It has become the modernAmerican family pastime.
traveling the countryto compete in Youth Sports.
So many families are doing itthese days, that a brand-new industryis emerging across the country, an industry designed to caterto their obsession, and lighten their wallets.
JON FRANKEL: It’s five a.
on a summer morning.
ANGIE COE: It’s time to get up, brush your teeth.
JON: But at this home in Northern Virginia, it’s time to wake up and get going.
We gotta boogie, babe.
Let’s go! JON: Angie Coe and her family are packing to leave town.
Helmet, gloves, cleats.
-How many bats you taking?-ELI: Two.
Everything in the bagand we’re out by a certain time.
And we’re not gonna be late.
I’m not having it.
How many weekends a year are you going through that sortof ritual? -Um.
-(SIGHS) -Thirty?-I’d say about 30.
-It doesn’t stop.
All right, socks.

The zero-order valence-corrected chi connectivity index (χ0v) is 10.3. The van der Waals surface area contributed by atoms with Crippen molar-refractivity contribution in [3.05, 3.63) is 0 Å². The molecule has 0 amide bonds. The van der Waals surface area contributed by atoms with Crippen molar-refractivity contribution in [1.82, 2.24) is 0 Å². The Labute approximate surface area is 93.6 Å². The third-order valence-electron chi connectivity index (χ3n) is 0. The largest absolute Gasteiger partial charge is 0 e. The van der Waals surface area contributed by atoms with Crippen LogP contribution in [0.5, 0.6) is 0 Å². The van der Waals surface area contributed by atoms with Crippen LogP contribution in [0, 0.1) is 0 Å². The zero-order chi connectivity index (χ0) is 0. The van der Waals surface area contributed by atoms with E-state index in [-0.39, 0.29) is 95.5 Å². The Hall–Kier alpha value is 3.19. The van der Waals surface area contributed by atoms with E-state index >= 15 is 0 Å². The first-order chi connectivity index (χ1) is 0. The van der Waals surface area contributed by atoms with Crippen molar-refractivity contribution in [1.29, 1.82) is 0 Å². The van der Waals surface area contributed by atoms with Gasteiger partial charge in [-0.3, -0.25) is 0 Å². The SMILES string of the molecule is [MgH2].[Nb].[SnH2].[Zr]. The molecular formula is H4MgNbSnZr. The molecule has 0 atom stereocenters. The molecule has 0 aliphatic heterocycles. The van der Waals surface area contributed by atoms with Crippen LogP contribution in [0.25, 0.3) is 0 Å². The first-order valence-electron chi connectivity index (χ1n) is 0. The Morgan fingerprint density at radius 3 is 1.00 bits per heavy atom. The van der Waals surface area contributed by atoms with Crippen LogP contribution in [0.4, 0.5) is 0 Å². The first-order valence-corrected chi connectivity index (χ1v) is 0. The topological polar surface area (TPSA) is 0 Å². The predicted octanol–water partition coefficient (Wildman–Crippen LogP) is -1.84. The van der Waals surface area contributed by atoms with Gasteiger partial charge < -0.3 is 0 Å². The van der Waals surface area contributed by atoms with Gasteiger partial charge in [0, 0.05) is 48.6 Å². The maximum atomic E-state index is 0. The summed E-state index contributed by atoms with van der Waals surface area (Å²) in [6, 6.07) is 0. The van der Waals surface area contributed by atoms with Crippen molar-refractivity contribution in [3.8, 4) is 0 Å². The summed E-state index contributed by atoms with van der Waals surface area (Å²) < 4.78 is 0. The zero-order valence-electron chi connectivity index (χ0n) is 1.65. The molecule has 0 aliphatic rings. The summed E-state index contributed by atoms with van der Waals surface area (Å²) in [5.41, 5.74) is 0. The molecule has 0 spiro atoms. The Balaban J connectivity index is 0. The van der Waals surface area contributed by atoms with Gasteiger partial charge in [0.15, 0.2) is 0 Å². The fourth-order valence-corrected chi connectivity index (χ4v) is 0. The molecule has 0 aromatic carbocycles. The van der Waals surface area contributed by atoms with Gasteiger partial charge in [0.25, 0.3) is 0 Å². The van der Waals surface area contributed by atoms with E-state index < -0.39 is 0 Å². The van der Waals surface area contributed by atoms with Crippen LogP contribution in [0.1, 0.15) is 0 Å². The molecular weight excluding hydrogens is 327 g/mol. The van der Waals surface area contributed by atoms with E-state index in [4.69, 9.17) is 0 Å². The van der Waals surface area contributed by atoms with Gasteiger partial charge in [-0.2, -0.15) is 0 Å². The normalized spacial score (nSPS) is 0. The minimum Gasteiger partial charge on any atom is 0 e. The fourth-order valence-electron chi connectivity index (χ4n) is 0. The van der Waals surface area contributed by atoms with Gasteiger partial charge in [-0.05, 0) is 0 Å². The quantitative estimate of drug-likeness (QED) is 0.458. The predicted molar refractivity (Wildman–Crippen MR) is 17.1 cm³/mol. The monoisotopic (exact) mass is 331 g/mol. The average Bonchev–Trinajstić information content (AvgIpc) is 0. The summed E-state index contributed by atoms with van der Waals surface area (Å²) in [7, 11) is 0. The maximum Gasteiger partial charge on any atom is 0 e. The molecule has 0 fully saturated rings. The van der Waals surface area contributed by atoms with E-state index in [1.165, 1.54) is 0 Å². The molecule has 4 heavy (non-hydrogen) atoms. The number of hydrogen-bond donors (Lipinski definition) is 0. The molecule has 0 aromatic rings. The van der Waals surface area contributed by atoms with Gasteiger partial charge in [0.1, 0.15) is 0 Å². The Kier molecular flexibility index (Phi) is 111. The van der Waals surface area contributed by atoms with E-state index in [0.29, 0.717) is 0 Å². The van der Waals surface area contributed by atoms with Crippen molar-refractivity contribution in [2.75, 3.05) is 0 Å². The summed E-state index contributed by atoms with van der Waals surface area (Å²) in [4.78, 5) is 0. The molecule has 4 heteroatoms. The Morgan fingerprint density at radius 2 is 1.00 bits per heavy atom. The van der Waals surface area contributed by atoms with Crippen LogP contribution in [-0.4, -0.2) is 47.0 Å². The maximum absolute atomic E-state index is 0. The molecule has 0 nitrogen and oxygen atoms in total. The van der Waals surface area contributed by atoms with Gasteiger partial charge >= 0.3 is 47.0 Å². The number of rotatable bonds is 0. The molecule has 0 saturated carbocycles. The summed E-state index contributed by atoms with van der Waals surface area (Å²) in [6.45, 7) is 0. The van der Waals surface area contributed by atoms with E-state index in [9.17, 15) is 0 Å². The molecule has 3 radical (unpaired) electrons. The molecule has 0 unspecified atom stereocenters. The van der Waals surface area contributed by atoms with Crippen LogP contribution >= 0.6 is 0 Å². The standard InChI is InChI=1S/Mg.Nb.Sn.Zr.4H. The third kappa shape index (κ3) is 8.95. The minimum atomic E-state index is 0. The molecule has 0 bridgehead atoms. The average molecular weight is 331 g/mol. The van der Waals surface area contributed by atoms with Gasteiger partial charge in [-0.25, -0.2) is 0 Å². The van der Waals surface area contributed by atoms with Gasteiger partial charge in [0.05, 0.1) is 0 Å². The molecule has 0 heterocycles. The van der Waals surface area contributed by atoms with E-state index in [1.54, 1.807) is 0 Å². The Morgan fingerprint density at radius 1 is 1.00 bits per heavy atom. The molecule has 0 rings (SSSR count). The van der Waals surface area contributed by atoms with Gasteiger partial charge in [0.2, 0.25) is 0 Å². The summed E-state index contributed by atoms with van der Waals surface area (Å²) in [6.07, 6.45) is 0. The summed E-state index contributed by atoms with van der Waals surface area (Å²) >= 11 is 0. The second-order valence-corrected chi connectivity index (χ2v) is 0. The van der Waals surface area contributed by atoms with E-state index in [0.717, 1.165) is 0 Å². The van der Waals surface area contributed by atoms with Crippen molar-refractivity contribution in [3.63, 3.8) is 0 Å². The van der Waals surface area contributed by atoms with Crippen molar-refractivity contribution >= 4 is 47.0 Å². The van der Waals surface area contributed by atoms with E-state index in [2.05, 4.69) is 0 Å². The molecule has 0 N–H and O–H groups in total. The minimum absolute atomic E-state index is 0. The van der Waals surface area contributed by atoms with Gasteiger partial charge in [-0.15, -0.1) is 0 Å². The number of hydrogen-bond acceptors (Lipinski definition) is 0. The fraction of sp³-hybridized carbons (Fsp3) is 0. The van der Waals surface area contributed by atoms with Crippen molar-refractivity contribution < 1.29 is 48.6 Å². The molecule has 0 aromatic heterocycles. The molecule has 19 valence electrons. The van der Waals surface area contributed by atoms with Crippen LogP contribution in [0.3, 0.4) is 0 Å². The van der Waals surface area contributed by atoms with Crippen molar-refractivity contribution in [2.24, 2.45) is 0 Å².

JON: Because the Coes are trying to raise young athletes, and in todays’ America, that means, there’s no time to waste.
The Coes are one of millions of American families who spend much of theirfree time traveling the country so their children can playagainst others form far away.
The families trade their time and their money, in exchange for elite coaching, plenty of games, and better competitionthan the local little league.
This is the world of travel sports.
Join it, or be left behind.
It’s so competitiveand if you don’t keep up with what everyone elseis doing.
um, your kid’s gonnafall behind.
How big a part of your lifehas this turned out to be? -Fifty percent—I– -Yes.
-I would– -I was gonna say a lil more.
I guess maybe more.
You spend half your timethinking about travel sports, packing your kids upfor travel sports, preparing for travel sports.
Yes, you don’t knowuntil you’re in it.
Right? And now we’re knee deep, in it.
And you say, “Holy cow.
” It drives their relationships, it drives their schedules, it becomes the driverto the lifestyle of that family for the year.